Debt-for-climate swaps may reduce Nigeria’s debt by $3.7b yearly

Stakeholders stated in Abuja yesterday that debt-for-climate swaps might erase at least $22.2 billion from Nigeria’s debt over the next six years.

Nigeria’s overall debt was estimated to be around $108 billion by the Debt Management Office (DMO), at a time when the country is struggling with low revenue production, high inflation, poverty, and low capacity utilisation.

The participants, who gathered at an event hosted by the International Development Research Project Centre (IDRC) and the Centre for the Study of Economies of Africa (CSEA), emphasized that Nigeria should use the debt-for-climate-and-carbon tax to address the economic crisis and gender concerns.

Debt-for-climate swaps, according to Development Bank of Nigeria Plc’s Chief Economist Prof. Joseph Nnanna, might assist in financing environmental efforts while resolving Nigeria’s debt issue.

Nnanna said Nigeria is at a crossroads as it struggles with the twin problems of climate change and a rising debt profile. She added that while the debt crisis has limited the country’s financing options, it is still critical to give climate change mitigation measures top priority.

According to him, the group’s research demonstrates that Nigeria may use debt swaps to free up sizable resources, as much as $3.7 billion annually on average over the following six years.

According to what has been observed and published, swapping all of the eligible debt would earn an average of approximately $300 million yearly over the following six years. These funds can be used to fulfill our nationally determined contributions (NDC) and support environmentally friendly initiatives, like sustainable public transportation, for which the nation’s NDC, which was submitted in 2021, projects a financing requirement of $77 billion from 2021 to 2030 in order to meet the conditional goal of reducing current emissions by 50% before 2030.

In addition to calling for stability and economic progress, Nnanna emphasized the need for Nigeria to transition away from fossil fuels and toward greener sectors.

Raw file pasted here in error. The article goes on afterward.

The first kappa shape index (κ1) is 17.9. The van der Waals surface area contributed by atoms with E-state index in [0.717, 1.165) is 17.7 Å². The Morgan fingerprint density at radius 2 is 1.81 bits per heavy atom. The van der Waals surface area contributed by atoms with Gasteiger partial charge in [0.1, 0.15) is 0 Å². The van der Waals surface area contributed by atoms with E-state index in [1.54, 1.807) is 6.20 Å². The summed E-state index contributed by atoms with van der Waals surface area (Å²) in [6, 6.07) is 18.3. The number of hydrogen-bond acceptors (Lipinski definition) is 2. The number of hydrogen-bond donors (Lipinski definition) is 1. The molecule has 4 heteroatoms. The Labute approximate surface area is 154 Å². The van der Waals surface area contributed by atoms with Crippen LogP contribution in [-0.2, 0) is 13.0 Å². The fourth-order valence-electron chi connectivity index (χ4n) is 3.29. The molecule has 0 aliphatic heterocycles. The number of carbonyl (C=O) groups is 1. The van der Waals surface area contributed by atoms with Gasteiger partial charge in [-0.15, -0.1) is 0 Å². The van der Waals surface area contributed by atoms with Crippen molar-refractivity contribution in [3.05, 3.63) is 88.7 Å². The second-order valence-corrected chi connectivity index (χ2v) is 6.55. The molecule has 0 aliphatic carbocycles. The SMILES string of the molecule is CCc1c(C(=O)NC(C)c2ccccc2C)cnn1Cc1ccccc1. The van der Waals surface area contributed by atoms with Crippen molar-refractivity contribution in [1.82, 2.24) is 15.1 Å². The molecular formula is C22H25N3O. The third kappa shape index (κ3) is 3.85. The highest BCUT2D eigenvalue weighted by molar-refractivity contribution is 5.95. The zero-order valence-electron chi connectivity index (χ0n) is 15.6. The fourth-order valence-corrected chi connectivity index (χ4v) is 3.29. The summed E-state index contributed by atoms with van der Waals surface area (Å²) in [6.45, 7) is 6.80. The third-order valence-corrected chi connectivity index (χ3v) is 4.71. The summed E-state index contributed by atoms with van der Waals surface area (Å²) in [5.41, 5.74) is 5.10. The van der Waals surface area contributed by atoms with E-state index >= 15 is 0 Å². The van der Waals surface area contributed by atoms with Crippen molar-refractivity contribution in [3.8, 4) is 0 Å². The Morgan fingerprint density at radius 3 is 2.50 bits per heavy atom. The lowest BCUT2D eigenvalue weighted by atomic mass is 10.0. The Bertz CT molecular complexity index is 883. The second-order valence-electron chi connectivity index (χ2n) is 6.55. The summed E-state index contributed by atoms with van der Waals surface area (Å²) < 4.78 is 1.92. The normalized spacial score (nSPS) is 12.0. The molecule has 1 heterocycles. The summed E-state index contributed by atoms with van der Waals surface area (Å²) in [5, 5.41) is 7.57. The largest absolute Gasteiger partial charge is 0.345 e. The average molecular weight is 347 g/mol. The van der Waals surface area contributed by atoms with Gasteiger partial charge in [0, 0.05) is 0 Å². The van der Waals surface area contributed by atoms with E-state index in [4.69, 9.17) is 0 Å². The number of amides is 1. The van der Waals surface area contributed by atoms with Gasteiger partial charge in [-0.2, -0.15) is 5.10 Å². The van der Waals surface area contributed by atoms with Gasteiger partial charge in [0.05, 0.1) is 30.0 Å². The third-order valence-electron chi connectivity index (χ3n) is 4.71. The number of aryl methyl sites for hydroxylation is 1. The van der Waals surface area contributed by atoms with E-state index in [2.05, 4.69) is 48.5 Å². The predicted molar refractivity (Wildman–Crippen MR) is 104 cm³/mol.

Nnanna stated that Nigeria’s future depends on balancing economic and debt management policies with gender and climate objectives in her speech on “Towards Reconciling Economic and Debt Management Policies with Gender and Climate Objectives in Nigeria.”

Nnanna, a keynote speaker at the event, suggested that a carbon price and the enforcement of current gender equality laws may better align with the nation’s ideals.

“The Nigerian government should make the creation of a thorough carbon price scheme a top priority. The Nigerian government should use the money it receives from carbon taxes and debt for climate swaps to encourage long-term green business endeavors.

“Therefore, data-driven decision-making, which has to do with the improvement of data collection systems to acquire gender statistics and sex-disaggregated data, is crucial and ought to be at the center of government policy. However, he recommended that the government start public awareness programs to inform Nigerians about the relevance of taking action to combat climate change, managing debt well, and the value of gender equality in society.

Although the idea of debt swaps is not brand-new, Chukwuka Onyekwena, chief executive of CSEA, claimed that its use in the context of climate and development is novel.

“Through strategic debt-for-development swaps, Nigeria can unlock additional resources of up to $11 billion. These funds, currently tied up in debt obligations, can be redirected towards climate-smart projects and sustainable development initiatives. We can invest in renewable energy projects, improve our infrastructure to withstand the impacts of climate change, and support local communities in adapting to a changing environment,” Onyekwena said.

He added that Nigeria stands to reduce its carbon emissions by up to 2.4 million tonnes annually and increase revenue estimated at N4.3 trillion for investment in infrastructure, education, healthcare, and other fields crucial to our country’s growth and development.

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